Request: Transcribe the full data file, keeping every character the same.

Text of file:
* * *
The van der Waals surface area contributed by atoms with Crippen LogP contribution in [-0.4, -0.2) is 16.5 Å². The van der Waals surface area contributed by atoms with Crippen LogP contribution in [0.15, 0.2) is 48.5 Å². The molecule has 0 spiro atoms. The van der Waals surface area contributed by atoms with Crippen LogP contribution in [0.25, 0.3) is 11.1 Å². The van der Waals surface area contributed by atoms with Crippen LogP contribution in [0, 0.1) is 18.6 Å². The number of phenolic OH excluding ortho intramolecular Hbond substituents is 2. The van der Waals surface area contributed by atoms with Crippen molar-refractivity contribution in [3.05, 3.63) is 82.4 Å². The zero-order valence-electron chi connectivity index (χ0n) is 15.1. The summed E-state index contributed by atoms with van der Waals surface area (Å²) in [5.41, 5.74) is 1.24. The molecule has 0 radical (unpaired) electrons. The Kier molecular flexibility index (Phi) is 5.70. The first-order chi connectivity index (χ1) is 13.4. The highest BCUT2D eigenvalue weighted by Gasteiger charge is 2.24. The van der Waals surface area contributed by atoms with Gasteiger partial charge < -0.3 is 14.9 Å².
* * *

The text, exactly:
The van der Waals surface area contributed by atoms with Crippen LogP contribution in [-0.4, -0.2) is 16.5 Å². The van der Waals surface area contributed by atoms with Crippen LogP contribution in [0.15, 0.2) is 48.5 Å². The molecule has 0 spiro atoms. The van der Waals surface area contributed by atoms with Crippen LogP contribution in [0.25, 0.3) is 11.1 Å². The van der Waals surface area contributed by atoms with Crippen LogP contribution in [0, 0.1) is 18.6 Å². The number of phenolic OH excluding ortho intramolecular Hbond substituents is 2. The van der Waals surface area contributed by atoms with Crippen molar-refractivity contribution in [3.05, 3.63) is 82.4 Å². The zero-order valence-electron chi connectivity index (χ0n) is 15.1. The summed E-state index contributed by atoms with van der Waals surface area (Å²) in [5.41, 5.74) is 1.24. The molecule has 0 radical (unpaired) electrons. The Kier molecular flexibility index (Phi) is 5.70. The first-order chi connectivity index (χ1) is 13.4. The highest BCUT2D eigenvalue weighted by Gasteiger charge is 2.24. The van der Waals surface area contributed by atoms with Gasteiger partial charge < -0.3 is 14.9 Å².